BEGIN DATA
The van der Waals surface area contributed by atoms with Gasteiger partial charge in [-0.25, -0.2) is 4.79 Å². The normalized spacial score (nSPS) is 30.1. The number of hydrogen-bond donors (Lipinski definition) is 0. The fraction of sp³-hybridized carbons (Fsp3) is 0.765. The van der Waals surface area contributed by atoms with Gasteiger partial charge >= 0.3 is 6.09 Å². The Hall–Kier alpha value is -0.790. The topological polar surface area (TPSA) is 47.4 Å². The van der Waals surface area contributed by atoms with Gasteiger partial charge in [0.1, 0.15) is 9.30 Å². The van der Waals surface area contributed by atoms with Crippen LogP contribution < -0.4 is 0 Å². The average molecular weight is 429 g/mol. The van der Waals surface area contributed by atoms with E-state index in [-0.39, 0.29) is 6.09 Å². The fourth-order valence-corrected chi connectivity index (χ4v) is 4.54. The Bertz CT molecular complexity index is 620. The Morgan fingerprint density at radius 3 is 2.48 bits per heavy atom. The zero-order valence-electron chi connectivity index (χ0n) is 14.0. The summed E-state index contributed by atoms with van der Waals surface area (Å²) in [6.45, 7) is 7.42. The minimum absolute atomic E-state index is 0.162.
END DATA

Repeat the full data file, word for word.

The van der Waals surface area contributed by atoms with Gasteiger partial charge in [-0.25, -0.2) is 4.79 Å². The normalized spacial score (nSPS) is 30.1. The number of hydrogen-bond donors (Lipinski definition) is 0. The fraction of sp³-hybridized carbons (Fsp3) is 0.765. The van der Waals surface area contributed by atoms with Gasteiger partial charge >= 0.3 is 6.09 Å². The Hall–Kier alpha value is -0.790. The topological polar surface area (TPSA) is 47.4 Å². The van der Waals surface area contributed by atoms with Gasteiger partial charge in [0.1, 0.15) is 9.30 Å². The van der Waals surface area contributed by atoms with Crippen LogP contribution < -0.4 is 0 Å². The average molecular weight is 429 g/mol. The van der Waals surface area contributed by atoms with E-state index in [-0.39, 0.29) is 6.09 Å². The fourth-order valence-corrected chi connectivity index (χ4v) is 4.54. The Bertz CT molecular complexity index is 620. The Morgan fingerprint density at radius 3 is 2.48 bits per heavy atom. The zero-order valence-electron chi connectivity index (χ0n) is 14.0. The summed E-state index contributed by atoms with van der Waals surface area (Å²) in [6.45, 7) is 7.42. The minimum absolute atomic E-state index is 0.162.